PLOT The sequence or order of events in a story. The plot includes:
Exposition Statement - The part of the plot that tells how the story begins. Rising Action - The action in the story leading up to the climax. Conflict - Struggles or problems between opposing forces.
More PLOT Climax - The point of crisis in the plot. It may be the reader’s point of highest interest. Falling action - The action in the story after the climax is revealed. Resolution - The part of the plot that reveals the final outcome.
Suspense Suspense is the growing interest and excitement readers experience while awaiting a climax or resolution in a work of literature. It is a feeling of anxious uncertainty about the outcome of events. Writers create suspense by raising questions in the minds of their readers.
Unexpected Events OCCUR WHEN THE AUTHOR CONCLUDES WITH AN EVENT THAT IS VERY DIFFERENT FROM WHAT THE READER HAS BEEN LED TO BELIEVE
PLOTLINE Climax Rising Action Falling Action Resolution Exposition
PLOT DIAGRAM Climax Rising Action Conflict Exposition Resolution
Falling Action Exposition Resolution
Theme The theme of a literary work is its central message, concern, or purpose. A theme can usually be expressed as a generalization, or general statement, about people or life. The theme may be stated directly by the writer although it is more often presented indirectly. When the theme is stated indirectly, the reader must figure out the theme by looking carefully at what the work reveals about the people or about life.
Stated Theme THE WRITER OR ONE OF THE CHARACTERS TELLS YOU THE THEME DIRECTLY
Implied Theme THE READER MUST FIGURE OUT WHAT THE THEME IS
Universal Theme A THEME THAT HAS A MEANING AND IMPORTANCE TO PEOPLE ALL OVER THE WORLD. THESE THEMES ARE USUALLY STATED DIRECTLY
Frequently Uses Literary Techniques
Irony THE OPPOSITE OF WHAT IS EXPECTED OR BELIEVED TO BE TRUE
Narrative A STORY
Symbolism A symbol is a person, a place, an activity, or an object that stands for something beyond itself.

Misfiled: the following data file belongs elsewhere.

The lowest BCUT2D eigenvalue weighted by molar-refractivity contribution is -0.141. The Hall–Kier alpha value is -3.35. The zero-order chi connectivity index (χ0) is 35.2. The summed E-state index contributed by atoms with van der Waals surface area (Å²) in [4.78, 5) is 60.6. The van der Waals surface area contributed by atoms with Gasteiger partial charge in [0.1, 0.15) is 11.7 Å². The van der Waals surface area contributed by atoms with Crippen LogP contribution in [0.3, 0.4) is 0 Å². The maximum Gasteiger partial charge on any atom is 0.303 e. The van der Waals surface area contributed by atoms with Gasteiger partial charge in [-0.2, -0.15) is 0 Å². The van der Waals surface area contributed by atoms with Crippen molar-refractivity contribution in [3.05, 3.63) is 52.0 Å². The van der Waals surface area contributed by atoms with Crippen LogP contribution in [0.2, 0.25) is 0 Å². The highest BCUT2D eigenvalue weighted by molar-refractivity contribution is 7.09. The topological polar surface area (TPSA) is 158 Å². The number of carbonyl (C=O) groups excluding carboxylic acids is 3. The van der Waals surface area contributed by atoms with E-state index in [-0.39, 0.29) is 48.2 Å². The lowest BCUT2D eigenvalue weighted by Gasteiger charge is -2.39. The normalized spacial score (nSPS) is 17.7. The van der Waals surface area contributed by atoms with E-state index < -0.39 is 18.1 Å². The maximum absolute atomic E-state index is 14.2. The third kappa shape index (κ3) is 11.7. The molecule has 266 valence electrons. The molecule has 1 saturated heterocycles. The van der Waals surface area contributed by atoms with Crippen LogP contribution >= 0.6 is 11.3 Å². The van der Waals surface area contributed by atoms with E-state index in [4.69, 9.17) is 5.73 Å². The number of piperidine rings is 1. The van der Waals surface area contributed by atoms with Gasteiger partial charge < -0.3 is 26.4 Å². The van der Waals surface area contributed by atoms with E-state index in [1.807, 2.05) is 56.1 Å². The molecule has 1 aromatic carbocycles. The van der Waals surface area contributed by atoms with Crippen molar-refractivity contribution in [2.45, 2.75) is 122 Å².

Narrator THE PERSON TELLING THE STORY
Hook NARRATIVE DEVICE THAT INITALLY CAPTURES THE READER’S ATTENTION
Foreshadowing Foreshadowing is the author’s use of clues to hint at what might happen later in the story. Writers use foreshadowing to build their readers’ expectations and to create suspense. This is used to help readers prepare for what is to come.
Dialogue CONVERSATION BETWEEN AND AMONG CHARACTERS
Dialect CHARACTERS’ SPEECH WHICH MIMICS EVERYDAY GRAMMAR, PRONUNCIATION, ETC.
Point of View Point of View is the perspective, or vantage point, from which a story is told. It is the relationship of the narrator to the story. First-person is told by a character who uses the first-person pronoun “I”. Third-person limited point of view is the point of view where the narrator uses third-person pronouns such as “he” and “she” to refer to the characters.
1st Person Narrator is a character in the story.
Narrator uses first-person pronouns, I, me, my, we, us, our to refer to himself or herself. Narrator knows the thoughts and feelings of one character and speaks directly to reader.
3rd Person Limited Narrator does not participate in action of story.
Narrator does not refer to himself or herself. Narrator knows the thoughts and feelings of one character, but readers are able to maintain some emotional distance from the character.
3rd Person Omniscient Narrator does not participate in action of story. Narrator does not refer to himself or herself. Narrator knows the thoughts and feelings of all characters; readers get insight into several characters.